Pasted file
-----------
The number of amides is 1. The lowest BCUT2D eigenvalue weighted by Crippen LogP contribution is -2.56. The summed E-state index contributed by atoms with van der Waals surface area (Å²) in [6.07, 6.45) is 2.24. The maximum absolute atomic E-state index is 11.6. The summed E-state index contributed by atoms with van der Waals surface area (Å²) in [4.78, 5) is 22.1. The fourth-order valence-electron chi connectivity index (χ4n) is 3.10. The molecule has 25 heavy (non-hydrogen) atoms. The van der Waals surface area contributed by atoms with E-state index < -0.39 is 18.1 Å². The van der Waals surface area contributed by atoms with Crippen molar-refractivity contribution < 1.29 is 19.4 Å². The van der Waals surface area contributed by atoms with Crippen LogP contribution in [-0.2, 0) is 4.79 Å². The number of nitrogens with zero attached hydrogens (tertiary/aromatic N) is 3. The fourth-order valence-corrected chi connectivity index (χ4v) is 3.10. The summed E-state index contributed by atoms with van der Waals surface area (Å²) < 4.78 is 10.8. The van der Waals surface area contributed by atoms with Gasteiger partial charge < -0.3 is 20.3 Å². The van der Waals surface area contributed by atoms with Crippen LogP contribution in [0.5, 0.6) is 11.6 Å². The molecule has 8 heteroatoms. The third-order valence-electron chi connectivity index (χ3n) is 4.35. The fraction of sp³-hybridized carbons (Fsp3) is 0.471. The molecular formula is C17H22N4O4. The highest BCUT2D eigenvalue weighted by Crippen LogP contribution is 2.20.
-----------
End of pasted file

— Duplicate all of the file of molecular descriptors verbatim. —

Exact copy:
The number of amides is 1. The lowest BCUT2D eigenvalue weighted by Crippen LogP contribution is -2.56. The summed E-state index contributed by atoms with van der Waals surface area (Å²) in [6.07, 6.45) is 2.24. The maximum absolute atomic E-state index is 11.6. The summed E-state index contributed by atoms with van der Waals surface area (Å²) in [4.78, 5) is 22.1. The fourth-order valence-electron chi connectivity index (χ4n) is 3.10. The molecule has 25 heavy (non-hydrogen) atoms. The van der Waals surface area contributed by atoms with E-state index < -0.39 is 18.1 Å². The van der Waals surface area contributed by atoms with Crippen molar-refractivity contribution < 1.29 is 19.4 Å². The van der Waals surface area contributed by atoms with Crippen LogP contribution in [-0.2, 0) is 4.79 Å². The number of nitrogens with zero attached hydrogens (tertiary/aromatic N) is 3. The fourth-order valence-corrected chi connectivity index (χ4v) is 3.10. The summed E-state index contributed by atoms with van der Waals surface area (Å²) < 4.78 is 10.8. The van der Waals surface area contributed by atoms with Gasteiger partial charge < -0.3 is 20.3 Å². The van der Waals surface area contributed by atoms with Crippen LogP contribution in [0.5, 0.6) is 11.6 Å². The molecule has 8 heteroatoms. The third-order valence-electron chi connectivity index (χ3n) is 4.35. The fraction of sp³-hybridized carbons (Fsp3) is 0.471. The molecular formula is C17H22N4O4. The highest BCUT2D eigenvalue weighted by Crippen LogP contribution is 2.20.